People with the federal agency that oversees Yosemite National Park announced Friday they have a new associate director for workforce and inclusion.
Tony Nguyen began his duties Monday. National Park Service public affairs staff say Nguyen is in charge of all staffing and employee management programs for more than 22,000 employees in more than 400 national parks and offices.
“We look forward to bringing in Tony’s fresh perspective on how we can ensure that every NPS employee has a safe and respectful workplace,” Michael T. Reynolds, acting director of the National Park Service, said in prepared remarks distributed Friday.
The National Park Service announcement does not mention Yosemite, where the superintendent, Don Neubacher, retired last year amid allegations he fostered a hostile work environment, including gender bias and unequal treatment.
It also does not mention a January 2016 federal investigation report that found evidence of a long-term pattern of sexual harassment and hostile work environment in Grand Canyon National Park’s river district, where employees run whitewater trips on the Colorado River.
Tom Crosson with NPS public affairs in the nation’s capital said Friday he was not aware of any open investigations at this time.
Nguyen has 15 years in federal civil service, and his most recent job before joining the National Park Service was with the Department of Energy, where he directed the Office of Human Capital Strategy and Analysis.
The NPS announcement of Nguyen’s new role comes nine months after Neubacher retired and three months after a redacted report released by the Department of Interior Office of Inspector General found Neubacher’s management style may have contributed to employees’ perceptions of bias or harassment.
The National Park Service received a copy of the 24-page “Report of Allegations of Hostile Work Environment at Yosemite National Park” in early March, said Nancy K. DiPaolo, director of external affairs for the Interior Department Office of Inspector General.
Neubacher’s name was redacted from the public report released in early April. The NPS had about 60 days to respond to Interior OIG with any plans or actions, DiPaolo said.
As of Friday, the National Park Service had not responded to Interior OIG.
“We haven’t received a response from the National Park Service about the hostile work environment in Yosemite report,” Gillian Carroll, another spokesperson for the Interior Department Office of Inspector General, said Friday in a phone interview.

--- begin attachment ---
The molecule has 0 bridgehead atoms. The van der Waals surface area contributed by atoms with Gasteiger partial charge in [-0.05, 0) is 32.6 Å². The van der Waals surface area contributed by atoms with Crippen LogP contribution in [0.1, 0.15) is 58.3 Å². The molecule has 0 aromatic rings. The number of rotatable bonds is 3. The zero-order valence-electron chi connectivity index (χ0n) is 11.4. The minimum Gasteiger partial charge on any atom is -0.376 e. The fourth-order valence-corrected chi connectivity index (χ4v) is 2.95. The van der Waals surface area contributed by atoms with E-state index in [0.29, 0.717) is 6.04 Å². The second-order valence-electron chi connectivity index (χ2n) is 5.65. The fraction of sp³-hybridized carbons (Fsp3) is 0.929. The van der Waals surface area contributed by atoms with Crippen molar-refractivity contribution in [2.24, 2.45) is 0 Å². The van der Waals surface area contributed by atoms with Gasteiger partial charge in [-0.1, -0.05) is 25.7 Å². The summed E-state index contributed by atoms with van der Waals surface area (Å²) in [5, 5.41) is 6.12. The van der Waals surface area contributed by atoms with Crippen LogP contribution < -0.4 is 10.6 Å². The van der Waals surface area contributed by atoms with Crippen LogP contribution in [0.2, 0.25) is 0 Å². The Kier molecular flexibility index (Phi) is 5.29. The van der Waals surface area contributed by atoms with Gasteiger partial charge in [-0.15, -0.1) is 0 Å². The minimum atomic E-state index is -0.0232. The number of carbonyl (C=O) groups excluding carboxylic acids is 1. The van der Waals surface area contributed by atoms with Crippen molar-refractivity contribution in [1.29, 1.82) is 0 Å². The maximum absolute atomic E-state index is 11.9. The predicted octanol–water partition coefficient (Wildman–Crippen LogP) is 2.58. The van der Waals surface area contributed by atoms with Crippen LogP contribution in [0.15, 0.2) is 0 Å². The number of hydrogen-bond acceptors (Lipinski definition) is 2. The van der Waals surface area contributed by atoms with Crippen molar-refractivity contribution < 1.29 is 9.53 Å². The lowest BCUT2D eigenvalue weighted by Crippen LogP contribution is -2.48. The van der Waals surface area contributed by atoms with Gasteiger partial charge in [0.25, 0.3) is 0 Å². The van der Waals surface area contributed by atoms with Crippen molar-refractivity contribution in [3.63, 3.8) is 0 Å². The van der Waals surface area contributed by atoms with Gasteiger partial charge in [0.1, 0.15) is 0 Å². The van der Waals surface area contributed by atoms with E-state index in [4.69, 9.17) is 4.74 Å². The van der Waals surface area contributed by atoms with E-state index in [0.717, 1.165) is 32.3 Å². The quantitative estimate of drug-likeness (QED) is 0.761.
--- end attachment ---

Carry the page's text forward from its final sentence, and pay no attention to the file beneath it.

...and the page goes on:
In September, Kelly Martin, a female chief of fire and aviation management in Yosemite, testified before a congressional committee about alleged misconduct and mismanagement in the globally famous national park.
“In Yosemite National Park today, dozens of people, the majority of whom are women, are being bullied, belittled, disenfranchised and marginalized from their roles as dedicated professionals,” Martin testified in Washington, D.C.
Harassment and disrespect of female employees in Yosemite National Park had become commonplace under Neubacher, members of the House Committee on Oversight and Government Reform said nine months ago.
Neubacher retired from the National Park Service at the end of September. He could not be reached Friday for comment.
As associate director for workforce and inclusion, Nguyen will be in charge of all workforce programs for the National Park Service, including staffing, compensation, benefits, employee and labor relations, employee performance management, learning and development, and youth programs.
Reynolds praised Nguyen’s experience advocating for workers at federal agencies.
“Tony has an impressive background in finding new ways to make federal agencies better places to work,” Reynolds said. “His unique experience and skills will help us better care for the heart and soul of the National Park Service — our front line employees.”
Nguyen recently completed a one-year service rotation with the Executive Office of the President in the Office of Management and Budget’s performance and personnel management division.
According to the White House, the Office of Management and Budget serves the President of the United States in overseeing implementation of his vision across the executive branch. Specifically, OMB’s mission is to assist the president in meeting policy, budget, management and regulatory objectives, and to fulfill the agency’s statutory responsibilities.
Contact Guy McCarthy at firstname.lastname@example.org or (209) 588-4585. Follow him on Twitter @GuyMcCarthy.